Zooplankton Super-swarms seen from Space for the First Time
Dr David McKee
Researchers from the Marine Optics and Remote Sensing (MORSE) group are co-authors on a newly published paper in Nature Scientific Reports which shows massive swarms of marine zooplankton can be identified in satellite ocean colour images.
Pseudo-true colour image from the VIIRS ocean colour satellite in April 2017. Red pixels correspond to areas with high surface concentrations of Calanus finmarchicus. Yellow lines denote sampling transects using underway profilers and triangles are sampling stations where optical profilers and net samplers were deployed. Ocean colour data provided by NEODAAS and originating from NASA GSFC.
The tiny red zooplankton, Calanus finmarchicus, occur in massive abundance in the Norwegian Sea west of the Lofoten Islands in Spring. They are a vital link in the marine food web generating essential fatty acids that support one of the world’s most important fisheries. They are also commercially harvested for both their fatty acids and for astaxanthin, the pigment that provides their characteristic red colour. It is this pigmentation that allows them to be identified in satellite images. Areas with high Calanus concentrations are associated with remote sensing reflectance spectra that have unusually low signals in the blue, caused by strong absorption by Calanus-borne astaxanthin.
R.V. Helmer Hansen operated by the Arctic Univeristy in Tromsø. A home from home - David and Ina have now sailed on this ship a total of four times in the last two years and David is scheduled to join her again in April this year.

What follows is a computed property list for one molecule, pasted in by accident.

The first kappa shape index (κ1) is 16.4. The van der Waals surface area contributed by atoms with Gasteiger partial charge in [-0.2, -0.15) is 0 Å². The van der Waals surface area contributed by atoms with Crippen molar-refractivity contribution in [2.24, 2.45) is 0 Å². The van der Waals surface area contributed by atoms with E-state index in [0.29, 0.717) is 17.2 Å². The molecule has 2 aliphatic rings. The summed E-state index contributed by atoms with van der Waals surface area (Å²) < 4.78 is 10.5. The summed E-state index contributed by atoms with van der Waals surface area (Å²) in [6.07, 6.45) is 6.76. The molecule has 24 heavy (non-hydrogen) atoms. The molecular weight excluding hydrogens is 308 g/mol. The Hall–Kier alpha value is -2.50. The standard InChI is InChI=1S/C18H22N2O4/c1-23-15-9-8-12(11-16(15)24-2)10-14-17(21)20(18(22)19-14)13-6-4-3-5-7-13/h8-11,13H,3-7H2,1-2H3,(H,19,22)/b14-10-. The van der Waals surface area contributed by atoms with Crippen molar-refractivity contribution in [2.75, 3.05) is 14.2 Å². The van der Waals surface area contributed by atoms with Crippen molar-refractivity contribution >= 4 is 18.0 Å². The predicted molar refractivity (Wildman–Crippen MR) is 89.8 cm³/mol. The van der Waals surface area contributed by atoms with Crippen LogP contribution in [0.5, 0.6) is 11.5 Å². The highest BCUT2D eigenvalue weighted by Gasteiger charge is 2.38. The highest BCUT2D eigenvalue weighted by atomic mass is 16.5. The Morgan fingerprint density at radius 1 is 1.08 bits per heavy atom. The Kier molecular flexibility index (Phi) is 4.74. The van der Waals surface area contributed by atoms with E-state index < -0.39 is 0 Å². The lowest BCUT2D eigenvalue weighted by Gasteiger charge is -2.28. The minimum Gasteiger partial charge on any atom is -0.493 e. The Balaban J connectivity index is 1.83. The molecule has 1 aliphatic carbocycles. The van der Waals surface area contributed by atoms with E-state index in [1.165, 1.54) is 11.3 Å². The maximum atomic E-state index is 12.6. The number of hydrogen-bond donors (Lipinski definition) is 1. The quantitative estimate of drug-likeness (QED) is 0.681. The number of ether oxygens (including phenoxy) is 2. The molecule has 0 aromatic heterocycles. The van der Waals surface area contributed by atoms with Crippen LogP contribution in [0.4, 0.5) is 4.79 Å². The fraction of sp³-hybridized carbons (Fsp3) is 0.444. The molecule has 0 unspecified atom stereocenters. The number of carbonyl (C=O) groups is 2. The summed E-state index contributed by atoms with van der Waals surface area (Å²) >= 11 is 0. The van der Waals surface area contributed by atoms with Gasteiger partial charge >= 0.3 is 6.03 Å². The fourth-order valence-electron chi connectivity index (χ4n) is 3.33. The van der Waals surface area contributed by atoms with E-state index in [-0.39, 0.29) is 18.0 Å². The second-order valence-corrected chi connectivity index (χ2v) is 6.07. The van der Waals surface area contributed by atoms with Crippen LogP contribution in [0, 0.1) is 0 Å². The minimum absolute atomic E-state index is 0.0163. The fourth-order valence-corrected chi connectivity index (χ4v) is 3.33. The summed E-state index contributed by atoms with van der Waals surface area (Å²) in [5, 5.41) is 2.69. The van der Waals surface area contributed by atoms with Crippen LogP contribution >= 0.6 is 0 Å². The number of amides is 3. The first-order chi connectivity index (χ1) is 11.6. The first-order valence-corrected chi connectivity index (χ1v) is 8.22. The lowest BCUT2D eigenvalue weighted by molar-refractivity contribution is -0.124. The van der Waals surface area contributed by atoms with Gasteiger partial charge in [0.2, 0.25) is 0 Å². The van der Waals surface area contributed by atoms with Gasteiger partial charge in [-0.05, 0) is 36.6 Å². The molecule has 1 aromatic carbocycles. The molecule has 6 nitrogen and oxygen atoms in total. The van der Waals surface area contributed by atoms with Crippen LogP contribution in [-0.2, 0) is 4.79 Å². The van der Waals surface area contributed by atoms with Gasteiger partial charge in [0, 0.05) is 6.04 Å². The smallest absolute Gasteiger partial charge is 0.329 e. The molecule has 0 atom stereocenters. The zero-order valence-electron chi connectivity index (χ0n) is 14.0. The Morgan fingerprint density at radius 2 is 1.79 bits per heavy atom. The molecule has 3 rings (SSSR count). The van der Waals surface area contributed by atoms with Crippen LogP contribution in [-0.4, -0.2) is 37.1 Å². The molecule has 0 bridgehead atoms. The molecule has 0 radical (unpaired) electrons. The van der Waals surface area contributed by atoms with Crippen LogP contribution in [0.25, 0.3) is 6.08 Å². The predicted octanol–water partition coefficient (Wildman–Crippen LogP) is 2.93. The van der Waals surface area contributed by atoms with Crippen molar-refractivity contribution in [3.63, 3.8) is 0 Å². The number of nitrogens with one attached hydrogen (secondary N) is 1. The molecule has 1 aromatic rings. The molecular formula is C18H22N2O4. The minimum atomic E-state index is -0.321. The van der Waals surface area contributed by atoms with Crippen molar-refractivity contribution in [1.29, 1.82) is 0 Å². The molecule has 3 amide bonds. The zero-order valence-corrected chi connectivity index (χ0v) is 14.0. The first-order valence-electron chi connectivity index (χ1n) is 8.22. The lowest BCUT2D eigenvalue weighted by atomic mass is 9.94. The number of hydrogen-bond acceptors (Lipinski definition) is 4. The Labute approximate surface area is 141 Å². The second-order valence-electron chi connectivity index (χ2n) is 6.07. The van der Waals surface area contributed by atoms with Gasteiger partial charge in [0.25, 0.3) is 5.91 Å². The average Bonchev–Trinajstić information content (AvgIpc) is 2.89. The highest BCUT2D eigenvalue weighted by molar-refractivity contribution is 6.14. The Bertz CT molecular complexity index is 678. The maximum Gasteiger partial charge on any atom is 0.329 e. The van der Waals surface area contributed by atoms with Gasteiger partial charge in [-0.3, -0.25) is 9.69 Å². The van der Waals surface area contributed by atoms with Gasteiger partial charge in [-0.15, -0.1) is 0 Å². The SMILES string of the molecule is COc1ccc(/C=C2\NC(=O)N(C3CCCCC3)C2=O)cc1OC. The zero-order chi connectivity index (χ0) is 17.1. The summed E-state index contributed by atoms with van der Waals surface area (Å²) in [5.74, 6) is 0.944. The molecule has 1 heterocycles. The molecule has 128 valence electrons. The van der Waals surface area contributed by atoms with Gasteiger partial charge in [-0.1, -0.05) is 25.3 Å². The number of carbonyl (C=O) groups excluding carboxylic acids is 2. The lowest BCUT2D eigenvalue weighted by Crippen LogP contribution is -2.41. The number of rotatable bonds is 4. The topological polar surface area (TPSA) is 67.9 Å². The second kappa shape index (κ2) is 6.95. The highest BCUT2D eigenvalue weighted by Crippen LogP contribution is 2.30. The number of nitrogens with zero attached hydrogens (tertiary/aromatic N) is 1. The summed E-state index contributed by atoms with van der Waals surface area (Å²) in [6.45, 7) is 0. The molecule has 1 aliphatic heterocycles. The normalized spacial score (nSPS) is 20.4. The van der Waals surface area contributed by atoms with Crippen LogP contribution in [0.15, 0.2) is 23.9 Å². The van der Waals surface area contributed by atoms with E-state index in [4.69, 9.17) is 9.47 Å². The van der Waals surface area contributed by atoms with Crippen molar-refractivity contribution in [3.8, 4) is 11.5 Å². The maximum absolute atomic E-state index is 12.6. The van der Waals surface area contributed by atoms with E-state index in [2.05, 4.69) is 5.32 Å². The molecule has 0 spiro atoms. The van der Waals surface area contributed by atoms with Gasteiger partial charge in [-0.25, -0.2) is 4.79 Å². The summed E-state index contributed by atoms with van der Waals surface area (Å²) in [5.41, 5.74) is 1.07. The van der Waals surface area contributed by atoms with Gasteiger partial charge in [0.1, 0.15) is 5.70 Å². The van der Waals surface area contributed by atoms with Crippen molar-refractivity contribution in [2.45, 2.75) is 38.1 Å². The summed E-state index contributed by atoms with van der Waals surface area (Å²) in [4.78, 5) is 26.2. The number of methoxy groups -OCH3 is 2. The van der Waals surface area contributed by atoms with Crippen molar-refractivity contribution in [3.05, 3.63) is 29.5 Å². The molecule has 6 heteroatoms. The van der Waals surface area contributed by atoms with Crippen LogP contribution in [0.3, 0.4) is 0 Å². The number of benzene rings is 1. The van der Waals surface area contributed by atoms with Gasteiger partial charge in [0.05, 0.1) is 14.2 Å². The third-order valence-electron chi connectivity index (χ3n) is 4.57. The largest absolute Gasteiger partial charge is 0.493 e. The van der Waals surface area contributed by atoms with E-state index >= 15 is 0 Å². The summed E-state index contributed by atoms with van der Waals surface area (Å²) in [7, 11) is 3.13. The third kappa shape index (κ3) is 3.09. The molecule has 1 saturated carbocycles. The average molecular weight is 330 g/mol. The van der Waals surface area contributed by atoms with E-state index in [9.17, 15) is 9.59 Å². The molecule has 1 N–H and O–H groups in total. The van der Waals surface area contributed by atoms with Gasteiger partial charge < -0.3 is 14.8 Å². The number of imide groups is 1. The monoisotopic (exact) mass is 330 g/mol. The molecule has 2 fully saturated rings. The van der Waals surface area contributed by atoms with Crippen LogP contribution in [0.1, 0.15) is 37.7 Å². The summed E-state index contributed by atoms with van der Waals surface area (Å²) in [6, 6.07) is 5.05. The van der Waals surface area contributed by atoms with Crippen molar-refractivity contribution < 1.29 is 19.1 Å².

Over the past two years David McKee and Ina Lefering have taken part in two cruises on board the R.V. Helmer Hansen along with colleagues from the Arctic University in Tromsø and a number of other partners from across Norway, Iceland and Poland. Net sampling and underwater video cameras confirmed the presence of high concentrations of Calanus in surface waters that appear red in the RGB images from space. The MORSE group used novel absorption instrumentation (PSICAM - point source integrating cavity absorption meter) to accurately measure the absorption properties of the Calanus, confirming strong absorption in the blue. The group were able to show that absorption by Calanus could explain an apparent discrepancy between satellite and in situ estimates of remote sensing reflectance.
This is the first time that this environmentally and commercially important species type has been observed from space and opens up a new range of potential areas of research in ecosystem function. There may also be opportunities to use this technology to estimate abundances and contribute to stock management in the future.
This work was funded by the Norwegian Research Council and further details of the research have recently been published in Nature Scientific Reports.
The PSICAM uses a totally diffuse light field inside a calibrated integrating sphere to accurately measure the absorption of turbid samples that also scatter light. This is the first time it has been used to measure the absorption of a marine animal.
Hyperspectral Trios radiometers are used to measure underwater light fields and surface remote sensing reflectance signals. Dark specks on the image are individual Calanus passing the sensor.